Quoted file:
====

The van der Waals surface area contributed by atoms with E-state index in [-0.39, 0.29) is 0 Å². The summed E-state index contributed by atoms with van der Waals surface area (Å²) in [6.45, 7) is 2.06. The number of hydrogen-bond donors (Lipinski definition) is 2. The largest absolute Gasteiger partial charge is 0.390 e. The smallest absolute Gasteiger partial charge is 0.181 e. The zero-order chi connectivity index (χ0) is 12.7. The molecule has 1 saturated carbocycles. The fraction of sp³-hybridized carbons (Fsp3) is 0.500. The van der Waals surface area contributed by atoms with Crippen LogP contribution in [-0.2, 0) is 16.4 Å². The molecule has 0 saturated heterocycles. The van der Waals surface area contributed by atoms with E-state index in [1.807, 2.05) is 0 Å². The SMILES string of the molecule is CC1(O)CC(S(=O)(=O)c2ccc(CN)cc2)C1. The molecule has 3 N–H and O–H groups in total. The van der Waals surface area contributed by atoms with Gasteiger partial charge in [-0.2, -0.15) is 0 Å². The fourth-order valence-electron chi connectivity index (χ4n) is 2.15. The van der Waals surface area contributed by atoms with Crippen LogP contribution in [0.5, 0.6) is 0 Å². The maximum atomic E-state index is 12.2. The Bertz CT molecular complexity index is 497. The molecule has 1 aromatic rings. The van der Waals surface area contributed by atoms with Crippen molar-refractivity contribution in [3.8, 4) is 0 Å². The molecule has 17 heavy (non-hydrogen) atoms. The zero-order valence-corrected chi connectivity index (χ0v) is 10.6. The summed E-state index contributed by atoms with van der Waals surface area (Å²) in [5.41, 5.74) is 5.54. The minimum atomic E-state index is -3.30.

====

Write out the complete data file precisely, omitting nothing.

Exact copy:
The van der Waals surface area contributed by atoms with E-state index in [-0.39, 0.29) is 0 Å². The summed E-state index contributed by atoms with van der Waals surface area (Å²) in [6.45, 7) is 2.06. The number of hydrogen-bond donors (Lipinski definition) is 2. The largest absolute Gasteiger partial charge is 0.390 e. The smallest absolute Gasteiger partial charge is 0.181 e. The zero-order chi connectivity index (χ0) is 12.7. The molecule has 1 saturated carbocycles. The fraction of sp³-hybridized carbons (Fsp3) is 0.500. The van der Waals surface area contributed by atoms with Crippen LogP contribution in [-0.2, 0) is 16.4 Å². The molecule has 0 saturated heterocycles. The van der Waals surface area contributed by atoms with E-state index in [1.807, 2.05) is 0 Å². The SMILES string of the molecule is CC1(O)CC(S(=O)(=O)c2ccc(CN)cc2)C1. The molecule has 3 N–H and O–H groups in total. The van der Waals surface area contributed by atoms with Gasteiger partial charge in [-0.2, -0.15) is 0 Å². The fourth-order valence-electron chi connectivity index (χ4n) is 2.15. The van der Waals surface area contributed by atoms with Crippen LogP contribution in [0.5, 0.6) is 0 Å². The maximum atomic E-state index is 12.2. The Bertz CT molecular complexity index is 497. The molecule has 1 aromatic rings. The van der Waals surface area contributed by atoms with Crippen molar-refractivity contribution in [3.8, 4) is 0 Å². The molecule has 17 heavy (non-hydrogen) atoms. The zero-order valence-corrected chi connectivity index (χ0v) is 10.6. The summed E-state index contributed by atoms with van der Waals surface area (Å²) in [5.41, 5.74) is 5.54. The minimum atomic E-state index is -3.30.